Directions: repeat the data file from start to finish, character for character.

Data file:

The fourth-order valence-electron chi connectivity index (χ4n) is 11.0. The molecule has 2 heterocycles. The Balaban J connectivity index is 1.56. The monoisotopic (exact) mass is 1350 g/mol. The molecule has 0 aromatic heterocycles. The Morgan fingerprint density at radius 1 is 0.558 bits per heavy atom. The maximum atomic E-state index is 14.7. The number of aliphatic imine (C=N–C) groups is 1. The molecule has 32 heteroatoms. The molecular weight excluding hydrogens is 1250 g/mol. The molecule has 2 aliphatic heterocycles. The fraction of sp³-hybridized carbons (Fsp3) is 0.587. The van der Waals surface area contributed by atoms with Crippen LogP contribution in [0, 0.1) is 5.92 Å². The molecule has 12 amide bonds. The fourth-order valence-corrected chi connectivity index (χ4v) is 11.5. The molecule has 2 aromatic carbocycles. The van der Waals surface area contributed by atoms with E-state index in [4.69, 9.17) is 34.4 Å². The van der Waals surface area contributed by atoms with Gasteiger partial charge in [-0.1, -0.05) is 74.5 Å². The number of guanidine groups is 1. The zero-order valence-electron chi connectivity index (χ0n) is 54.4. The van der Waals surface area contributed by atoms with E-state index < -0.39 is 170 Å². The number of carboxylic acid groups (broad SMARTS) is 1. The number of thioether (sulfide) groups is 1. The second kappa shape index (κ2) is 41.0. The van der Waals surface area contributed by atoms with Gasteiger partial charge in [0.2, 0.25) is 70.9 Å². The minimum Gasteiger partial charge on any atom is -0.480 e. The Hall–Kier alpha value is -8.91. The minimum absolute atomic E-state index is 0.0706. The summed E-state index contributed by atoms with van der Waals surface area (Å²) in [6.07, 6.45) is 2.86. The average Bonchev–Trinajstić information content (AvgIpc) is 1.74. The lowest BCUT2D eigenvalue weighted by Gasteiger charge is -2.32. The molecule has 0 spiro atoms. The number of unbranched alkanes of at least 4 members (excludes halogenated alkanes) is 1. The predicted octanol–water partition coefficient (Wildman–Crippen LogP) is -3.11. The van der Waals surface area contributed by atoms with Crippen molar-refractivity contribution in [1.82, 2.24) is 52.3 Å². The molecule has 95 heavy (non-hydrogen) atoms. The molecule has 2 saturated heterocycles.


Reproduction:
The fourth-order valence-electron chi connectivity index (χ4n) is 11.0. The molecule has 2 heterocycles. The Balaban J connectivity index is 1.56. The monoisotopic (exact) mass is 1350 g/mol. The molecule has 0 aromatic heterocycles. The Morgan fingerprint density at radius 1 is 0.558 bits per heavy atom. The maximum atomic E-state index is 14.7. The number of aliphatic imine (C=N–C) groups is 1. The molecule has 32 heteroatoms. The molecular weight excluding hydrogens is 1250 g/mol. The molecule has 2 aliphatic heterocycles. The fraction of sp³-hybridized carbons (Fsp3) is 0.587. The van der Waals surface area contributed by atoms with Crippen LogP contribution in [0, 0.1) is 5.92 Å². The molecule has 12 amide bonds. The fourth-order valence-corrected chi connectivity index (χ4v) is 11.5. The molecule has 2 aromatic carbocycles. The van der Waals surface area contributed by atoms with E-state index in [4.69, 9.17) is 34.4 Å². The van der Waals surface area contributed by atoms with Gasteiger partial charge in [-0.1, -0.05) is 74.5 Å². The number of guanidine groups is 1. The zero-order valence-electron chi connectivity index (χ0n) is 54.4. The van der Waals surface area contributed by atoms with E-state index < -0.39 is 170 Å². The number of carboxylic acid groups (broad SMARTS) is 1. The number of thioether (sulfide) groups is 1. The second kappa shape index (κ2) is 41.0. The van der Waals surface area contributed by atoms with Gasteiger partial charge in [0.2, 0.25) is 70.9 Å². The minimum Gasteiger partial charge on any atom is -0.480 e. The Hall–Kier alpha value is -8.91. The minimum absolute atomic E-state index is 0.0706. The summed E-state index contributed by atoms with van der Waals surface area (Å²) in [6.07, 6.45) is 2.86. The average Bonchev–Trinajstić information content (AvgIpc) is 1.74. The lowest BCUT2D eigenvalue weighted by Gasteiger charge is -2.32. The molecule has 0 spiro atoms. The number of unbranched alkanes of at least 4 members (excludes halogenated alkanes) is 1. The predicted octanol–water partition coefficient (Wildman–Crippen LogP) is -3.11. The van der Waals surface area contributed by atoms with Crippen molar-refractivity contribution in [1.82, 2.24) is 52.3 Å². The molecule has 95 heavy (non-hydrogen) atoms. The molecule has 2 saturated heterocycles.